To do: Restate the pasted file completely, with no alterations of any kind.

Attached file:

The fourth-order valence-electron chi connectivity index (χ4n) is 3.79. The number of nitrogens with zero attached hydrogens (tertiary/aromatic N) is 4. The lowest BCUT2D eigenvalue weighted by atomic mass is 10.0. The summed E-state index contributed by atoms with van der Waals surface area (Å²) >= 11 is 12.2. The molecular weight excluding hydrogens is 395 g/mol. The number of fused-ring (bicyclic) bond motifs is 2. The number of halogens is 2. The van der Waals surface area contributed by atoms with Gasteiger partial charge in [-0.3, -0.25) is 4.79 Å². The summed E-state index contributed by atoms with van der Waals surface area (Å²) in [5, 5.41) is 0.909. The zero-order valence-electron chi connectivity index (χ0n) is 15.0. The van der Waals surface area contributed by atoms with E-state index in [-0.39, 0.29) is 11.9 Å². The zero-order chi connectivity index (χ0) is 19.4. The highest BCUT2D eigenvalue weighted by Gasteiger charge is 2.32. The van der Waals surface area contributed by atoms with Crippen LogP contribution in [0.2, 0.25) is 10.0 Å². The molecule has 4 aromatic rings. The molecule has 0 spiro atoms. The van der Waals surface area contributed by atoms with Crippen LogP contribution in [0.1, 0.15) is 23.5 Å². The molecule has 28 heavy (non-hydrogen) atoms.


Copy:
The fourth-order valence-electron chi connectivity index (χ4n) is 3.79. The number of nitrogens with zero attached hydrogens (tertiary/aromatic N) is 4. The lowest BCUT2D eigenvalue weighted by atomic mass is 10.0. The summed E-state index contributed by atoms with van der Waals surface area (Å²) >= 11 is 12.2. The molecular weight excluding hydrogens is 395 g/mol. The number of fused-ring (bicyclic) bond motifs is 2. The number of halogens is 2. The van der Waals surface area contributed by atoms with Gasteiger partial charge in [-0.3, -0.25) is 4.79 Å². The summed E-state index contributed by atoms with van der Waals surface area (Å²) in [5, 5.41) is 0.909. The zero-order valence-electron chi connectivity index (χ0n) is 15.0. The van der Waals surface area contributed by atoms with E-state index in [-0.39, 0.29) is 11.9 Å². The zero-order chi connectivity index (χ0) is 19.4. The highest BCUT2D eigenvalue weighted by Gasteiger charge is 2.32. The van der Waals surface area contributed by atoms with Crippen LogP contribution in [0.2, 0.25) is 10.0 Å². The molecule has 4 aromatic rings. The molecule has 0 spiro atoms. The van der Waals surface area contributed by atoms with Crippen LogP contribution in [0.1, 0.15) is 23.5 Å². The molecule has 28 heavy (non-hydrogen) atoms.